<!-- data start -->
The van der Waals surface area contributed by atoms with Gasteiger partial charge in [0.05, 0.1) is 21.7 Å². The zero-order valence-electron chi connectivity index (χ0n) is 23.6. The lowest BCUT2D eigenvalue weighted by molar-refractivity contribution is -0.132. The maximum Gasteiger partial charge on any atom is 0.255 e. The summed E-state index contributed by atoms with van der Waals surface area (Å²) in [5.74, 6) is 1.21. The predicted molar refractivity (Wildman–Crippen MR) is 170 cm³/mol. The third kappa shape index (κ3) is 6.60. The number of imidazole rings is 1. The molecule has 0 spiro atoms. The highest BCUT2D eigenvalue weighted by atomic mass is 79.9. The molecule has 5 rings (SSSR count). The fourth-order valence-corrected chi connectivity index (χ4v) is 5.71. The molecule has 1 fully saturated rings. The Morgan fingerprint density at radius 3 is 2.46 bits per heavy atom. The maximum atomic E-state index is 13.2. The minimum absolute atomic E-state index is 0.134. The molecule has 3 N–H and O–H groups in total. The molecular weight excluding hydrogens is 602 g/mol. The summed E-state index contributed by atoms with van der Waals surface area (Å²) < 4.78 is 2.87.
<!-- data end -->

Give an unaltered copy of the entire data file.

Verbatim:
The van der Waals surface area contributed by atoms with Gasteiger partial charge in [0.05, 0.1) is 21.7 Å². The zero-order valence-electron chi connectivity index (χ0n) is 23.6. The lowest BCUT2D eigenvalue weighted by molar-refractivity contribution is -0.132. The maximum Gasteiger partial charge on any atom is 0.255 e. The summed E-state index contributed by atoms with van der Waals surface area (Å²) in [5.74, 6) is 1.21. The predicted molar refractivity (Wildman–Crippen MR) is 170 cm³/mol. The third kappa shape index (κ3) is 6.60. The number of imidazole rings is 1. The molecule has 0 spiro atoms. The highest BCUT2D eigenvalue weighted by atomic mass is 79.9. The molecule has 5 rings (SSSR count). The fourth-order valence-corrected chi connectivity index (χ4v) is 5.71. The molecule has 1 fully saturated rings. The Morgan fingerprint density at radius 3 is 2.46 bits per heavy atom. The maximum atomic E-state index is 13.2. The minimum absolute atomic E-state index is 0.134. The molecule has 3 N–H and O–H groups in total. The molecular weight excluding hydrogens is 602 g/mol. The summed E-state index contributed by atoms with van der Waals surface area (Å²) < 4.78 is 2.87.